Dear Bruce,

    DON'T EXPLAIN THE JOKE.
  • DrPepper 2013-01-28 11:26
    The fundamental cause of this bug is a DEVELOPER. The developer who wrote the implementation of the getter and setter MUST preserve the functionality of the get/set paradigm. If you want to, you can add side effects (the real reason to use getter/setter over bare properties). However, you don't break the paradigm.

    The developer who broke the property should be [publicly humilitated][repremanded][dragged into the square and shot]
  • Hmmmm 2013-01-28 11:30
    Zylon:
    Dear Bruce,

    DON'T EXPLAIN THE JOKE.

    It wasn't a joke until it was explained. This wouldn't have been very funny...

    It was a dark and stormy night, but the weather was not a deterrent to Craig.
  • Mythran 2013-01-28 11:31
    Valued Service:
    VB Coder:
    StuWood:
    HerrDerSchatten:

    If this is Visual Studio, the Debugger would NOT step into the property call - unless you place a breakpoint in the call. This is a very deceptive behavior, which has caused me very similar pain.

    That's just... wrong. Of course, the debugger would (and does) step into the property call. At least, it does by default in 2005... I'm not familiar enough with later versions to say for sure how they handle it.


    The newer versions have an option in the debugger settings that will step into property getters/setters. It is off by default, but I don't know why you would want it off.


    What's all this?

    I have two keys, F10 steps over and basically steps per line at the current stack level.

    F11 steps into everything, including properties.



    VS2010 allows you to step into anything that doesn't have specific attributes that prevent this from occuring. Properties are optional and by default, Step-Into does not step into them, but you get a nice dialog alerting you that the option is turned off and tells you where to turn it on should you want to be able to step into properties.
  • shadowphiar 2013-01-28 11:38
    a feature that was his responsibility. A feature that, if it wasn’t delivered, would mean a failed sprint for the entire team.


    Is this the real WTF? It sounds like you're using "near-scrum" agile development. Either bugs are the responsibility of individual developers, or missing features mean a failed sprint for the entire team, in which case its everybody's problem. Having the whole team take responsibility for hitting the schedule is not supposed to result in everybody pointing their fingers at one developer and saying "it was his fault".
  • Steve The Cynic 2013-01-28 11:39
    DrPepper:
    The fundamental cause of this bug is a DEVELOPER. The developer who wrote the implementation of the getter and setter MUST preserve the functionality of the get/set paradigm. If you want to, you can add side effects (the real reason to use getter/setter over bare properties). However, you don't break the paradigm.

    The developer who broke the property should be [publicly humilitated][repremanded][dragged into the square and shot]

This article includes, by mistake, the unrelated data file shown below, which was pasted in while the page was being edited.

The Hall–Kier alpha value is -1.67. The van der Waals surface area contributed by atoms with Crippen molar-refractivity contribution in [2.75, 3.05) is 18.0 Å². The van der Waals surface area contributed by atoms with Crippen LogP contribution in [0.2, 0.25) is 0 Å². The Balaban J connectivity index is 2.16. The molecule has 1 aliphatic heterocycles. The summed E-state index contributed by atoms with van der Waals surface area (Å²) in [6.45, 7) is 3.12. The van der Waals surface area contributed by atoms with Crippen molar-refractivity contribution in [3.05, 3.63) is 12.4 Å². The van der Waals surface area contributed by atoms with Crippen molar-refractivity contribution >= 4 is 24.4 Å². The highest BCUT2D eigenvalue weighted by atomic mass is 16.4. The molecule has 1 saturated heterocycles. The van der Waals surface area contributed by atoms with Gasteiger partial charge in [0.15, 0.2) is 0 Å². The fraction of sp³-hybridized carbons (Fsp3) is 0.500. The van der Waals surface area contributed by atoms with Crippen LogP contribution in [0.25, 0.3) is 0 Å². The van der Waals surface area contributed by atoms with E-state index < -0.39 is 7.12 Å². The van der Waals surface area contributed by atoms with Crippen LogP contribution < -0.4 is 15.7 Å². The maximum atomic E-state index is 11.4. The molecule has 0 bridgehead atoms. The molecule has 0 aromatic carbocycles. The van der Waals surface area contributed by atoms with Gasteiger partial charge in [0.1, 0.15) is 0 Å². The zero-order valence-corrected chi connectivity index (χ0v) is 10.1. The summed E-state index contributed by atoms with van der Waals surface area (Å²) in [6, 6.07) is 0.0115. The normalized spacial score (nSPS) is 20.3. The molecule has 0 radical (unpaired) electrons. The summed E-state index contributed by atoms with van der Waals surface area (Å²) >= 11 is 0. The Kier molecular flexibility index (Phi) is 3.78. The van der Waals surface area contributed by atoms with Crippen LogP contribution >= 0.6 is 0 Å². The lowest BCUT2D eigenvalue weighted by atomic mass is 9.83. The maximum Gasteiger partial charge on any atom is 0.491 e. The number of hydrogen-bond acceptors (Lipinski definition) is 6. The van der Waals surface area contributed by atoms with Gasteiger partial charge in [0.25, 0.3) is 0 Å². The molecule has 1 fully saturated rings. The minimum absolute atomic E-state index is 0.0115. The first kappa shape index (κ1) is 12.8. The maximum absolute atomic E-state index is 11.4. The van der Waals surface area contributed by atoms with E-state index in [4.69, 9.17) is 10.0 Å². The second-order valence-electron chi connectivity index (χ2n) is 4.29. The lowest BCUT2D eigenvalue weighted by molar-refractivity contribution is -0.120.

Defenestrated.

    Because it's an awesome word.
  • Jazz 2013-01-28 11:52
    faoileag:
    This CodeSOD is a good example on why I have ambivalent feelings about Getters/Setters - people tend to think that they are just a smart way of expressing "public decimal mMidPrice" and tend to forget that underneath the nice syntax they are really fully-fledged methods.


    This is why I love Ruby. Here's the complete code for both a getter and a setter for the property foo in a Ruby class:

    attr_accessor :foo


    That's it, that's all. The rest is magically generated by the language. It's pretty hard to screw that up.

    (Captcha: 'acsi' -- ascii's little brother.)
  • Jazz 2013-01-28 11:54
    faoileag:
    I'm still wondering if the lesson learned from that experience should be: "don't do things you're coworkers would not expect", even if said things were the better way to do it (ternary operators, any one?).


    Are you saying that ternary operators are a better way to do it, or that ternary operators are something your coworkers would not expect?

    Or both?
  • blivet 2013-01-28 12:11
    shadowphiar:
    a feature that was his responsibility. A feature that, if it wasn’t delivered, would mean a failed sprint for the entire team.


    Is this the real WTF? It sounds like you're using "near-scrum" agile development. Either bugs are the responsibility of individual developers, or missing features mean a failed sprint for the entire team, in which case its everybody's problem. Having the whole team take responsibility for hitting the schedule is not supposed to result in everybody pointing their fingers at one developer and saying "it was his fault".


    I'm not sure I understand. This sort of finger pointing is just human nature, and I don't see how any methodology could prevent it. Can you clarify?
  • David Brooks 2013-01-28 12:12
    "It was a dark and stormy night" would be a GREAT opening sentence for a novel (if you're the first one to use it). The real WTF sentence is:

    "It was a dark and stormy night; the rain fell in torrents — except at occasional intervals, when it was checked by a violent gust of wind which swept up the streets (for it is in London that our scene lies), rattling along the housetops, and fiercely agitating the scanty flame of the lamps that struggled against the darkness."

    A scanty flame of lamps struggling against the darkness describes most of my debugging sessions pretty well.
  • Bananas 2013-01-28 12:14
    Hmmmm:
    Zylon:
    Dear Bruce,

    DON'T EXPLAIN THE JOKE.

    It wasn't a joke until it was explained. This wouldn't have been very funny...